Hamlet - H, Ha. Are you honest.

O. - My Lord?
H. - Are you fair?
O. - What means your lordship?
H. - That if you be honest and fair, your honesty should admit no discourse to our beauty.

O. - Could beauty, my lord, have better commerce than with honesty.

H. - Ay, truly, for the power of beauty will soon transform honesty from what it is to bawd than the force of honesty can translate beauty into his likeness. This was sometimes a paradox, but now the times gives it proof. I did love you once.

O. - Indeed my lord, you made me believe so.

H. - You should not have beli’ved me; for virtue cannot so inoculate our old stock but we shall relish of it. I loved you not.

O. - I was the more deceived.

H. - Get thee to a nunnery. Why would’st thou be a breeder of sinners? I am myself indifferent, honest, but yet I could accuse me of such things that it were better my mother had not borne me. I am very proud, revengeful, ambitious; with more offences at my beck than I have thoughts to put them in. What should such fellows as I do crawling between earth and heaven. We are arrant knaves, all; believe none of us. Go thy way to a nunnery.

Shakespeare’s aversion for women is apparent even at the expense of a trusting young girl such as Ophelia. Most of his women are arrogant, vicious, treacherous, murderous, homicidal, suicidal and dumb, baring ophelia. What was going in his mind to place Ophelia in such a situation, especially when Ophelia would be orphaned in the following chapters. Hamlet could have been kinder than selfish.

Secondly, driving her to a nunnery, Hamlet reveals his selfishness. If he failed to father a child by her, no one should. Why must he presume that she would bring sinners unto the world like his mother or uncle?

Hamlet reveals his selfish trait even in the midst of high drama most of which he was enduring. Why did Shakespeare make him a victim of his own desires. It is food for thought.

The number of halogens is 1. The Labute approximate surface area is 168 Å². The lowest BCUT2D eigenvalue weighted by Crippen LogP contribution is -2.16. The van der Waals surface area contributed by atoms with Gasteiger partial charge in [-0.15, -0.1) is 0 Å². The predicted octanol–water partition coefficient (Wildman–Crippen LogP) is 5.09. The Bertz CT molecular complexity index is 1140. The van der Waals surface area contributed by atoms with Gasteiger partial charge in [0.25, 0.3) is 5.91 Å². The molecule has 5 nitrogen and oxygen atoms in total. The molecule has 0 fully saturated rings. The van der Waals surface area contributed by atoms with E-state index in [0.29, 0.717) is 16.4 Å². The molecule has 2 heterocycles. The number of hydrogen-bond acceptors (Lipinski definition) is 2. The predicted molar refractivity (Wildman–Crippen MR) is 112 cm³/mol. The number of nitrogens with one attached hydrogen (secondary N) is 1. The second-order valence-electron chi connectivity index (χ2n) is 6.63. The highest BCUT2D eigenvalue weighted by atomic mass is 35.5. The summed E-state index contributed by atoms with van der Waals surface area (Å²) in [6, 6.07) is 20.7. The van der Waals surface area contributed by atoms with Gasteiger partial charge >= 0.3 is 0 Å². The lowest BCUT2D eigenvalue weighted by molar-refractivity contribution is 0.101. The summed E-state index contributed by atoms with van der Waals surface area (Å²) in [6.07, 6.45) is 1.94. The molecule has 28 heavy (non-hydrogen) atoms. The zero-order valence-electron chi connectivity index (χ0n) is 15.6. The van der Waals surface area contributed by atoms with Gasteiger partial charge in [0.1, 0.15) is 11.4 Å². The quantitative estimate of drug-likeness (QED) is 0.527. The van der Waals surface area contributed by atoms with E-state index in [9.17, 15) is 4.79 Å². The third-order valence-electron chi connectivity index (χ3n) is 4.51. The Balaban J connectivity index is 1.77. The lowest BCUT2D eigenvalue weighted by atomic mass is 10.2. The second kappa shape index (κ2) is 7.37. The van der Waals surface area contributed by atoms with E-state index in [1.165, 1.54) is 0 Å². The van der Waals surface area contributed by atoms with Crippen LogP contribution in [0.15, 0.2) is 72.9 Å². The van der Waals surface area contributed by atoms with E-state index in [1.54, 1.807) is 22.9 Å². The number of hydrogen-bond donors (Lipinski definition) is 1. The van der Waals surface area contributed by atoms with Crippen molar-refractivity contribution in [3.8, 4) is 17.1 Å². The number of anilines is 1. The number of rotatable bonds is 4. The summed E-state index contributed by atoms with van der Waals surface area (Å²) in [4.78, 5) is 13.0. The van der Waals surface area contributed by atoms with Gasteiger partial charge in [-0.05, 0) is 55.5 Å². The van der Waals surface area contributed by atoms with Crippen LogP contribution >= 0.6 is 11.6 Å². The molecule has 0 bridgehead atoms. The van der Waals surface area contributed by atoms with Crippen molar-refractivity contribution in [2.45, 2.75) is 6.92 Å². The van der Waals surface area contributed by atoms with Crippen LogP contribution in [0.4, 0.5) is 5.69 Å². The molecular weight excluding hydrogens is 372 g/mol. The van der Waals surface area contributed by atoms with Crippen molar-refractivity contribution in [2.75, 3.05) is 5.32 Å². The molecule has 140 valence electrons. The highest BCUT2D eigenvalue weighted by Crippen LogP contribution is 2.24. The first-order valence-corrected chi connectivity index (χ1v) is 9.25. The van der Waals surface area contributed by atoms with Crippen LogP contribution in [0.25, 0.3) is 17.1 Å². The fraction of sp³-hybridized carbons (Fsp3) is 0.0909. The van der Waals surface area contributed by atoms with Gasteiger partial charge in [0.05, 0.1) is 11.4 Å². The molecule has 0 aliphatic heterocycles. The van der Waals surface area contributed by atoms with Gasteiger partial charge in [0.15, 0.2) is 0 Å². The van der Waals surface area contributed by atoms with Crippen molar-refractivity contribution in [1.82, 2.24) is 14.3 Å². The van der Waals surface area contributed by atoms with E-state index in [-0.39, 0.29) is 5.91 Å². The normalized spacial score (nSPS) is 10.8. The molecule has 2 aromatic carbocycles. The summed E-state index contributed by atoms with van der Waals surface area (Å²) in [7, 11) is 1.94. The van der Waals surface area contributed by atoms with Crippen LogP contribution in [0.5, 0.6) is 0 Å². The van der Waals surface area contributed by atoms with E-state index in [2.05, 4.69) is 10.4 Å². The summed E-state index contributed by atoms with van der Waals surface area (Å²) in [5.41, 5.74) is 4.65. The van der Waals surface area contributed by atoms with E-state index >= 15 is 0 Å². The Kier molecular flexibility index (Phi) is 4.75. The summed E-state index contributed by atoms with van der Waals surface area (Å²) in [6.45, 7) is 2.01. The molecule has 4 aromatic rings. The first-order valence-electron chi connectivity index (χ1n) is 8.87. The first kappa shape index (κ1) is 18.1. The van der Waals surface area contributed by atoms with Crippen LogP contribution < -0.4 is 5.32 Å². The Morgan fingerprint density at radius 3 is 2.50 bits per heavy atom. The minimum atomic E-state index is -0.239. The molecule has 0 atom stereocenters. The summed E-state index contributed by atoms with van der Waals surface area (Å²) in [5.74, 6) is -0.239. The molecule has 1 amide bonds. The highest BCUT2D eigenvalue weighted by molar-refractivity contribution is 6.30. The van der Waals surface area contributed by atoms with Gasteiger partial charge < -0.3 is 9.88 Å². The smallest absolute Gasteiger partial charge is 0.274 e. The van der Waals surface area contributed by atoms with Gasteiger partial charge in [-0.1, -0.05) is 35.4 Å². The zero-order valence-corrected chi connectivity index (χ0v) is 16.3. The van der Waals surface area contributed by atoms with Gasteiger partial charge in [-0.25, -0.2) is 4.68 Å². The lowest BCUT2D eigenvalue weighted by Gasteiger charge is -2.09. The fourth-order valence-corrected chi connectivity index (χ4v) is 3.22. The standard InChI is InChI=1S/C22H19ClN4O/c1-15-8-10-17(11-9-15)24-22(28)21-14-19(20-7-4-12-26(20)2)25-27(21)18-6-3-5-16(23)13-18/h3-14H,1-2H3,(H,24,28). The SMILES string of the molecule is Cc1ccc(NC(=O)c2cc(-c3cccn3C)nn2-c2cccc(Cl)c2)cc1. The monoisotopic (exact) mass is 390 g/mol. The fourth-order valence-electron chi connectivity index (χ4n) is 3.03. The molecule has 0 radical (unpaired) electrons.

Then suddenly, Hamlet has a change of heart and turns magnanimous with remorse to take on Laertes, rebuke him with venom at Ophelia’s grave site.

He challenges his love for his sister as one brother would but declares his love for her as forty thousand brothers would. Shakespeare places him on a pedestal....but too late. Indirectly he was responsible for her death as well as the deaths of her father and brother.

Why did Shakespeare fail to highlight this point on Hamlet’s character more clearly. Let’s see what the text has to say:

Hamlet - What is he whose grief bears such an emphasis, whose phrase of sorrow. Conjures the wond’ring stars, and make them stand.

Like wonder-wounded hearers. This is I, Hamlet the Dane (he leaps into the grave).

Laertes - The devil take thy soul (gripping with him)

H. - Thou pray’st not well. I prithee take thy fingers from my throat. For, though I am not splenitive and ras, yet have I something dangerous, which let thy wiseness fear. Hold off thy hand.

King - Pluck them asunder

Queen - Hamlet, Hamlet;

All - Gentlemen

Horatio - Good, my lord be quiet (they are parted)

H. - Why, I will fight with him upon this theme until my eyelids no longer wag

Q. - O my son. what theme?

H. - I lov’d Ophelia; forty thousand brothers could not with all their quantity of love, make up my sum. What will thou do for her?

King - he is mad Laertes

Q. - For love of God, forbear him... Act. III Sc.I

I remember playing the teenage Ophelia opposite Terry Smith, an exchange-student.

He was six feet tall and resembles Romeo in many ways but he scared me most of the time with his accent.

I found it difficult as much as to get closer to him and to sink into such a tragic role being naive and tomboyish but for reasons unknown, I plucked courage and had the audacity to chide him (Romeo).

The experience had a great impact in my life even up to date. Shakespeare embraced me with so much passion I still cannot shake him off.